Bus buddies will be assigned in September.  We choose responsible older students to bring kindergarten students to and from their buses every morning and afternoon. 


Communication between the school and parents is essential. In order to ensure that we are communicating effectively, we ask that parents check their child's school bag DAILY for "mail".

To help facilitate communication, both Year 1 and Year 2 Kindergarten students will have Note Totes or Sac à lettres. These will be distributed at the beginning of the school year and are used to carry “mail” such as newsletters, permission forms, or personal notes from school to home.

Open communication is very important throughout the year. If at any time you have questions or concerns please feel free to contact your child’s teachers. An email or note, sent in the Note Tote/Sac à lettre is usually the most effective means. If you are returning permission forms, tear-off slips or money for field trips or performances, please also be sure put the money and forms into an envelope or Ziploc bag that is labelled with your child’s name.

Personal and Caregiving Information

It is of vital importance that the school be kept informed of any changes made to the personal information provided to us when you registered your child for kindergarten. This information includes home and work telephone numbers, street and mailing addresses, emergency contact name and telephone number, custody arrangements as well as caregiving information and phone numbers. If the information we have on record is not up to date, it can result in delays reaching you in the case of an emergency, creating a very difficult and stressful situation for your child and for the office staff.

If there are any changes in your personal information, please inform the school office as soon as possible. Your co-operation is appreciated.


The kindergarten years represent an important time in children’s total development, and as such, the foundation for the kindergarten classes are the expectations found in The Ministry of Ontario’s revised version of The Full Day Early Learning Kindergarten Program.  The Full-Day Early Learning–Kindergarten program is a child-centered, developmentally appropriate, integrated, extended-day program of learning for four- and five-year-old children. The purpose of the program is to establish a strong foundation for learning in the early years, and to do so in a safe and caring play-based environment that promotes the physical, social, emotional, and cognitive development of all children. The learning expectations outlined in the Kindergarten program focus on the following six areas of learning – Personal and Social Development, Language, Mathematics, Science and Technology, Health and Physical Activity and The Arts.

For more information, view a copy of The Kindergarten Program.  


Assessment, Report Cards and Interviews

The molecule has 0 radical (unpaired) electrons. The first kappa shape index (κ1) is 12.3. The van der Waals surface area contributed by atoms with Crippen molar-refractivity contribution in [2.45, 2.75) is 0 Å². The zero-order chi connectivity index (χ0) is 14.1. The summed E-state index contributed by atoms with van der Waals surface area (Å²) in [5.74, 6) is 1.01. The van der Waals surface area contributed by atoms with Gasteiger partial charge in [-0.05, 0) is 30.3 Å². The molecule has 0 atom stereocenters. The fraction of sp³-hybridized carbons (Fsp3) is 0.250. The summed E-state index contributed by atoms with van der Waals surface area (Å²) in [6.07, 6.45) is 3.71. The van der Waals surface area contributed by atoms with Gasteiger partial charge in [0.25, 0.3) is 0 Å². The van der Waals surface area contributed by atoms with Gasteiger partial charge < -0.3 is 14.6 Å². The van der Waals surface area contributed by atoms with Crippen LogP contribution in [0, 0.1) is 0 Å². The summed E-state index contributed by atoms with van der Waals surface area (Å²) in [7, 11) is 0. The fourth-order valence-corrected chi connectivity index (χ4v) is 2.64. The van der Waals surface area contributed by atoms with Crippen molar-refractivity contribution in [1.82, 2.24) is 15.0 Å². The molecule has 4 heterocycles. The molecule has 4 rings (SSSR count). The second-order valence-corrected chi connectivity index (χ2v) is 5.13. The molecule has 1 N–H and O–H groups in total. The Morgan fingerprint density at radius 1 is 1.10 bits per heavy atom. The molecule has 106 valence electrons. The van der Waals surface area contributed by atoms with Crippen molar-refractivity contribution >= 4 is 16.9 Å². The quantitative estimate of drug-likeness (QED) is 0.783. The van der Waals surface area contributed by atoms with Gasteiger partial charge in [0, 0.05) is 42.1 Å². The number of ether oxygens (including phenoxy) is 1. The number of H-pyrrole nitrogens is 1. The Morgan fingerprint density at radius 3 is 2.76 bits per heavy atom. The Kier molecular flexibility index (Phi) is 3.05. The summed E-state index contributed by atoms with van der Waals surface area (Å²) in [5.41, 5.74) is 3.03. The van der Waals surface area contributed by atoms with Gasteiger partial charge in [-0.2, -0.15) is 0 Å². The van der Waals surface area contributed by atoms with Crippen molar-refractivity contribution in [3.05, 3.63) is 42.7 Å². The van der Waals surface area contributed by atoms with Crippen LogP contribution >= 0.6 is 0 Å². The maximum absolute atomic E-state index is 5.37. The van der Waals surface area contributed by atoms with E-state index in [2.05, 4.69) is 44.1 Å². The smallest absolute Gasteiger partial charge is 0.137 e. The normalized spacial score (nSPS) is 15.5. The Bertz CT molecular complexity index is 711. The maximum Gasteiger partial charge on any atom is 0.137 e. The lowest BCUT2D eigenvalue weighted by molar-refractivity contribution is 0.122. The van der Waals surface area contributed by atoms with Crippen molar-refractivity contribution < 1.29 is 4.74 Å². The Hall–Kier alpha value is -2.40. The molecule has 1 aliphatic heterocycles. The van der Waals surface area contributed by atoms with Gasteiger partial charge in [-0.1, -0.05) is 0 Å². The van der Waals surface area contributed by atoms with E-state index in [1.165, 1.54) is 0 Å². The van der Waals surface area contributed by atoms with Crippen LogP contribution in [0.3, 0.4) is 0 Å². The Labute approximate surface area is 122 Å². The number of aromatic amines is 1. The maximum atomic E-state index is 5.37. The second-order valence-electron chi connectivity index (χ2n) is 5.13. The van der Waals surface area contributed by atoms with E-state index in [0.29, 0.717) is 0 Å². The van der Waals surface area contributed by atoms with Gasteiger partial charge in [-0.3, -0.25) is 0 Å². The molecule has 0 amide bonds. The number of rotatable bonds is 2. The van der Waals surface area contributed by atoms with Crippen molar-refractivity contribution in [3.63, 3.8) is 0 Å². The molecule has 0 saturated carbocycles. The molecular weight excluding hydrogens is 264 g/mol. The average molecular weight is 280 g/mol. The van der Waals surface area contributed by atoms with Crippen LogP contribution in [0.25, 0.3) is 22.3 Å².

In The Kindergarten Program, the Ontario Ministry of Education states that “observation should be the primary assessment strategy used in Kindergarten”.  Teacher assessment tools and strategies may be formal and/or informal; they might include: student portfolios, daily observations, anecdotal comments, photographs, conferences, work samples, charts, checklists, etc.  

The document goes on to say that “young children actively explore their environment and the world around them through a process of learning-based play - for example, manipulating objects, acting out roles, experimenting with various materials.  Play is a vehicle for learning.  It provides opportunities for learning in a context in which children are at their 

most receptive.  Play and work are not distinct categories for young children, and learning and doing are also inextricably linked for them… generic worksheets should be used with caution; they are rarely effective because their focus is narrow and they provide only limited assessment information on the child’s level of understanding”.

Kindergarten students will receive one informal mid-term report card in late Fall, and two formal report cards—one in January and one in June.




During the day there are two lunch times, referred to as ‘nutrition breaks”.  Parents are encouraged to choose nutritional items for these breaks.  Some suggestion include: a sandwich or wrap, fruit, raw vegetables, yogurt, cheese and crackers, popcorn, a muffin, granola bar, etc.  You know your child’s appetite and eating habits best.  Please do not send soft drinks, candy, or excessively sweet snacks.  We encourage students to bring “garbage-less” snacks whenever possible.  Please ensure all re-usable containers are clearly labeled with your child’s name.  

Food allergies are becoming more prevalent in the schools.  All classrooms are nut-free.  If there is a specific allergy that parents need to be aware of, and pack special food for, the teacher will alert parents as soon as possible.  We appreciate your cooperation and consideration.